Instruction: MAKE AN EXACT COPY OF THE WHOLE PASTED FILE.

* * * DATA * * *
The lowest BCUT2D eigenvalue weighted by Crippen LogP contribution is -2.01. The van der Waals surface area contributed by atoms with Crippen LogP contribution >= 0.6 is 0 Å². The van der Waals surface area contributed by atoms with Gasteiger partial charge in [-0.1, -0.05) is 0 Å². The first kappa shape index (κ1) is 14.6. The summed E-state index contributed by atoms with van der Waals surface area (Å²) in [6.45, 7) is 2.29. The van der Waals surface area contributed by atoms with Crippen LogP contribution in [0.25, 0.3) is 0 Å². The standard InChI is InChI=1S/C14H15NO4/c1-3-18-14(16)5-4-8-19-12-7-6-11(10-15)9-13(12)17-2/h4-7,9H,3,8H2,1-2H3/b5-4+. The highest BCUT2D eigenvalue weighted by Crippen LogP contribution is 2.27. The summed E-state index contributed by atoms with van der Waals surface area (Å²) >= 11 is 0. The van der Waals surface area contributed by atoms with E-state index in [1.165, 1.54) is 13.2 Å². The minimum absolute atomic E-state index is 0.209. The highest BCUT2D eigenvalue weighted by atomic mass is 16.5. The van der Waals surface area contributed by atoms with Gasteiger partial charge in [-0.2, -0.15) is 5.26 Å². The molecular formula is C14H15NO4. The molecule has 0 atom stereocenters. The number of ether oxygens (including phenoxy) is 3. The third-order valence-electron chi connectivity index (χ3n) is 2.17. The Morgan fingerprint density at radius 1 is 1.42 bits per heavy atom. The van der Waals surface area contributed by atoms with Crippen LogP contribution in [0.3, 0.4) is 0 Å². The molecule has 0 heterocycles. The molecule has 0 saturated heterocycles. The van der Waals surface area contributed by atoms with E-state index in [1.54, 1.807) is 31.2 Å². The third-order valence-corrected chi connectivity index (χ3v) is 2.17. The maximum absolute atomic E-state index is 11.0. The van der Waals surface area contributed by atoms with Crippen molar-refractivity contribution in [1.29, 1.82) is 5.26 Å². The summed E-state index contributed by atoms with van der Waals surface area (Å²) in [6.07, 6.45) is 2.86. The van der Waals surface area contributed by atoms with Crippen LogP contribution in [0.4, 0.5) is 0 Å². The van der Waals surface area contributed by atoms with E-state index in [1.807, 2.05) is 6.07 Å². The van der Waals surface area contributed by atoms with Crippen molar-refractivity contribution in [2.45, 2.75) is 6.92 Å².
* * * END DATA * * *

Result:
The lowest BCUT2D eigenvalue weighted by Crippen LogP contribution is -2.01. The van der Waals surface area contributed by atoms with Crippen LogP contribution >= 0.6 is 0 Å². The van der Waals surface area contributed by atoms with Gasteiger partial charge in [-0.1, -0.05) is 0 Å². The first kappa shape index (κ1) is 14.6. The summed E-state index contributed by atoms with van der Waals surface area (Å²) in [6.45, 7) is 2.29. The van der Waals surface area contributed by atoms with Crippen LogP contribution in [0.25, 0.3) is 0 Å². The standard InChI is InChI=1S/C14H15NO4/c1-3-18-14(16)5-4-8-19-12-7-6-11(10-15)9-13(12)17-2/h4-7,9H,3,8H2,1-2H3/b5-4+. The highest BCUT2D eigenvalue weighted by Crippen LogP contribution is 2.27. The summed E-state index contributed by atoms with van der Waals surface area (Å²) >= 11 is 0. The van der Waals surface area contributed by atoms with E-state index in [1.165, 1.54) is 13.2 Å². The minimum absolute atomic E-state index is 0.209. The highest BCUT2D eigenvalue weighted by atomic mass is 16.5. The van der Waals surface area contributed by atoms with Gasteiger partial charge in [-0.2, -0.15) is 5.26 Å². The molecular formula is C14H15NO4. The molecule has 0 atom stereocenters. The number of ether oxygens (including phenoxy) is 3. The third-order valence-electron chi connectivity index (χ3n) is 2.17. The Morgan fingerprint density at radius 1 is 1.42 bits per heavy atom. The van der Waals surface area contributed by atoms with Crippen LogP contribution in [0.3, 0.4) is 0 Å². The molecule has 0 heterocycles. The molecule has 0 saturated heterocycles. The van der Waals surface area contributed by atoms with E-state index in [1.54, 1.807) is 31.2 Å². The third-order valence-corrected chi connectivity index (χ3v) is 2.17. The maximum absolute atomic E-state index is 11.0. The van der Waals surface area contributed by atoms with Crippen molar-refractivity contribution in [1.29, 1.82) is 5.26 Å². The summed E-state index contributed by atoms with van der Waals surface area (Å²) in [6.07, 6.45) is 2.86. The van der Waals surface area contributed by atoms with Crippen LogP contribution in [0.4, 0.5) is 0 Å². The van der Waals surface area contributed by atoms with E-state index in [1.807, 2.05) is 6.07 Å². The van der Waals surface area contributed by atoms with Crippen molar-refractivity contribution in [2.45, 2.75) is 6.92 Å².